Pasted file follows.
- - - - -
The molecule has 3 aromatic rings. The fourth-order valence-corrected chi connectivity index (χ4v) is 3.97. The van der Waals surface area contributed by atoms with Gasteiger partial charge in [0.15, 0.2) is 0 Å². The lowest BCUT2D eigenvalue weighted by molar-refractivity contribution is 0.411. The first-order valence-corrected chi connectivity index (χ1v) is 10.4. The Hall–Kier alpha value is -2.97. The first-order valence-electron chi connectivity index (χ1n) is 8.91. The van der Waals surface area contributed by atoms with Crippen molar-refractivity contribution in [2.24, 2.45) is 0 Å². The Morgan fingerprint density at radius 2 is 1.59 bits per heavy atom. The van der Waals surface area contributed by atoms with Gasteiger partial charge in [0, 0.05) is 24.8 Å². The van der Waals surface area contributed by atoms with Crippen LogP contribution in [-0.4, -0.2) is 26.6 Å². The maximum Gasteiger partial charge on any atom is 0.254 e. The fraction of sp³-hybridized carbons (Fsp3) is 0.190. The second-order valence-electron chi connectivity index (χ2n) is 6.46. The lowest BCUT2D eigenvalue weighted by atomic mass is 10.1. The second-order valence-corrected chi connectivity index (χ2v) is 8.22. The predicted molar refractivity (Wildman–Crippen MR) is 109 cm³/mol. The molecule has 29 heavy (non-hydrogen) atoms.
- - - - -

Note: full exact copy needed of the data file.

The molecule has 3 aromatic rings. The fourth-order valence-corrected chi connectivity index (χ4v) is 3.97. The van der Waals surface area contributed by atoms with Gasteiger partial charge in [0.15, 0.2) is 0 Å². The lowest BCUT2D eigenvalue weighted by molar-refractivity contribution is 0.411. The first-order valence-corrected chi connectivity index (χ1v) is 10.4. The Hall–Kier alpha value is -2.97. The first-order valence-electron chi connectivity index (χ1n) is 8.91. The van der Waals surface area contributed by atoms with Crippen molar-refractivity contribution in [2.24, 2.45) is 0 Å². The Morgan fingerprint density at radius 2 is 1.59 bits per heavy atom. The van der Waals surface area contributed by atoms with Gasteiger partial charge in [0, 0.05) is 24.8 Å². The van der Waals surface area contributed by atoms with Crippen LogP contribution in [-0.4, -0.2) is 26.6 Å². The maximum Gasteiger partial charge on any atom is 0.254 e. The fraction of sp³-hybridized carbons (Fsp3) is 0.190. The second-order valence-electron chi connectivity index (χ2n) is 6.46. The lowest BCUT2D eigenvalue weighted by atomic mass is 10.1. The second-order valence-corrected chi connectivity index (χ2v) is 8.22. The predicted molar refractivity (Wildman–Crippen MR) is 109 cm³/mol. The molecule has 29 heavy (non-hydrogen) atoms.